True monsters are not those lurking under the bed, but the ones sleeping in it.
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True monsters are not those lurking under the bed, but the ones sleeping in it.

-Silje Akselberg

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Mind you, I cannot swear that my story is true. It may have been a dream; or worse, a symptom of some severe mental disorder. But I believe it is true. After all, how are we to know what things there are on earth? Strange monstrosities still exist, and foul, incredible perversions. Every war, each new geographical or scientific discovery, brings to light some new bit of ghastly evidence that the world is not altogether the same place we fondly imagine it to be. Sometimes peculiar incidents occur which hint of utter madness.How can we be sure that our smug conceptions of reality actually exist? To one man in a million dreadful knowledge is revealed, and the rest of us remain mercifully ignorant. There have been travelers who never came back, and research workers who disappeared. Some of those who did return were deemed mad because of what they told, and others sensibly concealed the wisdom that had so horribly been revealed. Blind as we are, we know a little of what lurks beneath our normal life. There have been tales of sea serpents and creatures of the deep; legends of dwarfs and giants; records of queer medical horrors and unnatural births. Stunted nightmares of men's personalities have blossomed into being under the awful stimulus of war, or pestilence, or famine. There have been cannibals, necrophiles, and ghouls; loathsome rites of worship and sacrifice; maniacal murders, and blasphemous crimes. When I think, then, of what I saw and heard, and compare it with certain other grotesque and unbelievable authenticities, I begin to fear for my reason.

-Robert Bloch

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Once upon a time there was a young prince who believed in all things but three. He did not believe in princesses, he did not believe in islands, he did not believe in God. His father, the king, told him that such things did not exist. As there were no princesses or islands in his father's domains, and no sign of God, the young prince believed his father.But then, one day, the prince ran away from his palace. He came to the next land. There, to his astonishment, from every coast he saw islands, and on these islands, strange and troubling creatures whom he dared not name. As he was searching for a boat, a man in full evening dress approached him along the shore.Are those real islands?' asked the young prince.Of course they are real islands,' said the man in evening dress.And those strange and troubling creatures?'They are all genuine and authentic princesses.'Then God must exist!' cried the prince.I am God,' replied the man in full evening dress, with a bow.The young prince returned home as quickly as he could.So you are back,' said the father, the king.I have seen islands, I have seen princesses, I have seen God,' said the prince reproachfully. The king was unmoved.Neither real islands, nor real princesses, I have seen God,' said the prince reproachfully.The king was unmoved.Neither real islands, nor real princesses, nor a real God exist.'I saw them!'Tell me how God was dressed.'God was in full evening dress.'Were the sleeves of his coat rolled back?'The prince remembered that they had been. The king smiled.That is the uniform of a magician. You have been deceived.'At this, the prince returned to the next land, and went to the same shore, where once again he came upon the man in full evening dress.My father the king has told me who you are,' said the young prince indignantly. 'You deceived me last time, but not again. Now I know that those are not real islands and real princesses, because you are a magician.'The man on the shore smiled.It is you who are deceived, my boy. In your father's kingdom there are many islands and many princesses. But you are under your father's spell, so you cannot see them.'The prince pensively returned home. When he saw his father, he looked him in the eyes.Father, is it true that you are not a real king, but only a magician?'The king smiled, and rolled back his sleeves.Yes, my son, I am only a magician.'Then the man on the shore was God.'The man on the shore was another magician.'I must know the real truth, the truth beyond magic.'There is no truth beyond magic,' said the king.The prince was full of sadness.He said, 'I will kill myself.'The king by magic caused death to appear. Death stood in the door and beckoned to the prince. The prince shuddered. He remembered the beautiful but unreal islands and the unreal but beautiful princesses.Very well,' he said. 'I can bear it.'You see, my son,' said the king, 'you too now begin to be a magician.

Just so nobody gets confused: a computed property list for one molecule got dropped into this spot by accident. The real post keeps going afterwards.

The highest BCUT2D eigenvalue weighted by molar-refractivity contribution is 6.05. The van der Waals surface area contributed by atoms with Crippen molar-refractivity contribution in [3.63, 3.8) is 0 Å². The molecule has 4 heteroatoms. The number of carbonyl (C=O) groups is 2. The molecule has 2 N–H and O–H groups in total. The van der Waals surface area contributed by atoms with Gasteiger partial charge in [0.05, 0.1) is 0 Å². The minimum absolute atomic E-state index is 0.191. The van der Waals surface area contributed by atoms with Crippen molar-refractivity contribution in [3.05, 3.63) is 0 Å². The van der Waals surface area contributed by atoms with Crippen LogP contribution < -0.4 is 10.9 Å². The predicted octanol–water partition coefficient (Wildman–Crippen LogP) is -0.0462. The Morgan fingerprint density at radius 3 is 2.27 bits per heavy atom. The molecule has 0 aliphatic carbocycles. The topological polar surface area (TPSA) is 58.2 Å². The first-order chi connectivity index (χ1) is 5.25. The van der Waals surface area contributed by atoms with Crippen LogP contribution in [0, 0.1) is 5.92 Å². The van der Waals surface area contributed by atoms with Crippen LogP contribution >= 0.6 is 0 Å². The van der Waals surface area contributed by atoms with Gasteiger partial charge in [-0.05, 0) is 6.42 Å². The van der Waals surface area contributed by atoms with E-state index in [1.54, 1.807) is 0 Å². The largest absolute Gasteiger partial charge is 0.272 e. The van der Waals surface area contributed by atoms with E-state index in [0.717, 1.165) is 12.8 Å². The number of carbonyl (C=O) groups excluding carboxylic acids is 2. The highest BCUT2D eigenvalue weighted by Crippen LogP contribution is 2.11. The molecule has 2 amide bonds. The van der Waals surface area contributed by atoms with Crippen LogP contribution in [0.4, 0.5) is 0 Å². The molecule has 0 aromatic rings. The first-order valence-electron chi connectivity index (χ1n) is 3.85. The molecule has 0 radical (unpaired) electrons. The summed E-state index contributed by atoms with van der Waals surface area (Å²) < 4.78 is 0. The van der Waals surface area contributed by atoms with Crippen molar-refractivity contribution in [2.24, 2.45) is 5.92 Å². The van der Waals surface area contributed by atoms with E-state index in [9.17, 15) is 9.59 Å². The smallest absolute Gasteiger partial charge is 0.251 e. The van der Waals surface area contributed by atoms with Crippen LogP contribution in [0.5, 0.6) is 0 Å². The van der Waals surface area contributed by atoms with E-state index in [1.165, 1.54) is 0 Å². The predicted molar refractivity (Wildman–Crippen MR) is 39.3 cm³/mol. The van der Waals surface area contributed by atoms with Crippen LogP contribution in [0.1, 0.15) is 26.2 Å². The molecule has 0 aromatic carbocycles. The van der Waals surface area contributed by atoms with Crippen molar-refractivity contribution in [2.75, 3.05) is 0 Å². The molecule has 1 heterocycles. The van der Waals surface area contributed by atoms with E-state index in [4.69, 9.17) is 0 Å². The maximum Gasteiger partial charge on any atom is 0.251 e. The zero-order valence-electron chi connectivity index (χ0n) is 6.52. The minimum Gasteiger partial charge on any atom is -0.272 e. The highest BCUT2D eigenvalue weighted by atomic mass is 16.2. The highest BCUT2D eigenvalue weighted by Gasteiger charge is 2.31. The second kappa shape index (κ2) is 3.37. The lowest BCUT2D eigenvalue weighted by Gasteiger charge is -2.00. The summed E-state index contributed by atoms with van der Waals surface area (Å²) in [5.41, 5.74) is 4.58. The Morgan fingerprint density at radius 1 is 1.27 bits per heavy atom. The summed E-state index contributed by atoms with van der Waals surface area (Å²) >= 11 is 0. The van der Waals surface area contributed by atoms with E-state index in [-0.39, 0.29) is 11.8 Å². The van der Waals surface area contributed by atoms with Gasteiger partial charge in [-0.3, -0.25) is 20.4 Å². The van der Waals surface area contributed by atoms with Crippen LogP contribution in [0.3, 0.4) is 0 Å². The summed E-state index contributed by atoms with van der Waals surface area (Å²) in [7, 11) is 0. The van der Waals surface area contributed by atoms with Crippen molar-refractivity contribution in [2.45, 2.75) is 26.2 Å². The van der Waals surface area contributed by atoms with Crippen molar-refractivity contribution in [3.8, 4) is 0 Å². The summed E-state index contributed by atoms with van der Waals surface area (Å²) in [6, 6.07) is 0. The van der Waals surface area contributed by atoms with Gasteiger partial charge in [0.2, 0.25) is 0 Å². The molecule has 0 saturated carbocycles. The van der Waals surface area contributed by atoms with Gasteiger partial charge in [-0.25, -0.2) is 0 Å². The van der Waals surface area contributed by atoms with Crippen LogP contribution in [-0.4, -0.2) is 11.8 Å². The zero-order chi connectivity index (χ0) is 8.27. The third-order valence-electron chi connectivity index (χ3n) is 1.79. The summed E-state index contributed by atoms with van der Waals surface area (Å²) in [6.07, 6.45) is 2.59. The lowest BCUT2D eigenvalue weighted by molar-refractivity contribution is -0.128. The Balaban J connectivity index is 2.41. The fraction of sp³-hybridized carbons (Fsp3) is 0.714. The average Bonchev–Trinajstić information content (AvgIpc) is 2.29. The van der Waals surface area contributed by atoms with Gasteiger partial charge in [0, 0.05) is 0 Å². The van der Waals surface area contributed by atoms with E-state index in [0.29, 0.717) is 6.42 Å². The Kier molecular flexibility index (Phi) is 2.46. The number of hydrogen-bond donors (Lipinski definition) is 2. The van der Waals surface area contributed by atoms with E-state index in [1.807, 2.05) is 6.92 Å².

-John Fowles